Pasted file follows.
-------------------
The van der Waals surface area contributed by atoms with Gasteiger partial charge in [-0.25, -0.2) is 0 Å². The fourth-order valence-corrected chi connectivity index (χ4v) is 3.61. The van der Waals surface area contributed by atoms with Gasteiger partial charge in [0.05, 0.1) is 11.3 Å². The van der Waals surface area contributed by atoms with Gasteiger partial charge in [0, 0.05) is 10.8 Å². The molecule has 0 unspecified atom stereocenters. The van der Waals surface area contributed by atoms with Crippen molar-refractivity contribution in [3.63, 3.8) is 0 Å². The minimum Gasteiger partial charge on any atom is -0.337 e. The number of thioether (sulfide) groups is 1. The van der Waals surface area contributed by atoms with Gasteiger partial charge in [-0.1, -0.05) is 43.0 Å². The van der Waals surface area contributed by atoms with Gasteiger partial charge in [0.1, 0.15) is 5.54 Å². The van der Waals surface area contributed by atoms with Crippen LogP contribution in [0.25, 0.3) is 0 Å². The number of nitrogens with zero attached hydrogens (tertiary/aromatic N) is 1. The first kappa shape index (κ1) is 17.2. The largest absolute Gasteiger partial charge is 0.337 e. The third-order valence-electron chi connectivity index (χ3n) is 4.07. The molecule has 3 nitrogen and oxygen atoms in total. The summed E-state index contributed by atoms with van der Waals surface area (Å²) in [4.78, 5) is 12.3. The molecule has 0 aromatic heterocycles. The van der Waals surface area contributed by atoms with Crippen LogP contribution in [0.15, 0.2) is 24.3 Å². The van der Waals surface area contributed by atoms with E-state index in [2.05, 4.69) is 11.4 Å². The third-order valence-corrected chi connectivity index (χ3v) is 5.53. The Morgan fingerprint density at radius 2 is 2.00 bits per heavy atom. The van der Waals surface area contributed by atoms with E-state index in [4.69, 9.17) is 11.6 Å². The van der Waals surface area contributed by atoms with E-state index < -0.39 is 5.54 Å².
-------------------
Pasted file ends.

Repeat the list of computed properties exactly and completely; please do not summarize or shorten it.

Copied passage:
The van der Waals surface area contributed by atoms with Gasteiger partial charge in [-0.25, -0.2) is 0 Å². The fourth-order valence-corrected chi connectivity index (χ4v) is 3.61. The van der Waals surface area contributed by atoms with Gasteiger partial charge in [0.05, 0.1) is 11.3 Å². The van der Waals surface area contributed by atoms with Gasteiger partial charge in [0, 0.05) is 10.8 Å². The molecule has 0 unspecified atom stereocenters. The van der Waals surface area contributed by atoms with Crippen molar-refractivity contribution in [3.63, 3.8) is 0 Å². The minimum Gasteiger partial charge on any atom is -0.337 e. The number of thioether (sulfide) groups is 1. The van der Waals surface area contributed by atoms with Gasteiger partial charge in [-0.1, -0.05) is 43.0 Å². The van der Waals surface area contributed by atoms with Gasteiger partial charge in [0.1, 0.15) is 5.54 Å². The van der Waals surface area contributed by atoms with Crippen LogP contribution in [0.25, 0.3) is 0 Å². The number of nitrogens with zero attached hydrogens (tertiary/aromatic N) is 1. The first kappa shape index (κ1) is 17.2. The largest absolute Gasteiger partial charge is 0.337 e. The third-order valence-electron chi connectivity index (χ3n) is 4.07. The molecule has 3 nitrogen and oxygen atoms in total. The summed E-state index contributed by atoms with van der Waals surface area (Å²) in [4.78, 5) is 12.3. The molecule has 0 aromatic heterocycles. The van der Waals surface area contributed by atoms with Crippen LogP contribution in [0.15, 0.2) is 24.3 Å². The van der Waals surface area contributed by atoms with E-state index in [2.05, 4.69) is 11.4 Å². The third-order valence-corrected chi connectivity index (χ3v) is 5.53. The Morgan fingerprint density at radius 2 is 2.00 bits per heavy atom. The van der Waals surface area contributed by atoms with E-state index in [4.69, 9.17) is 11.6 Å². The van der Waals surface area contributed by atoms with E-state index < -0.39 is 5.54 Å².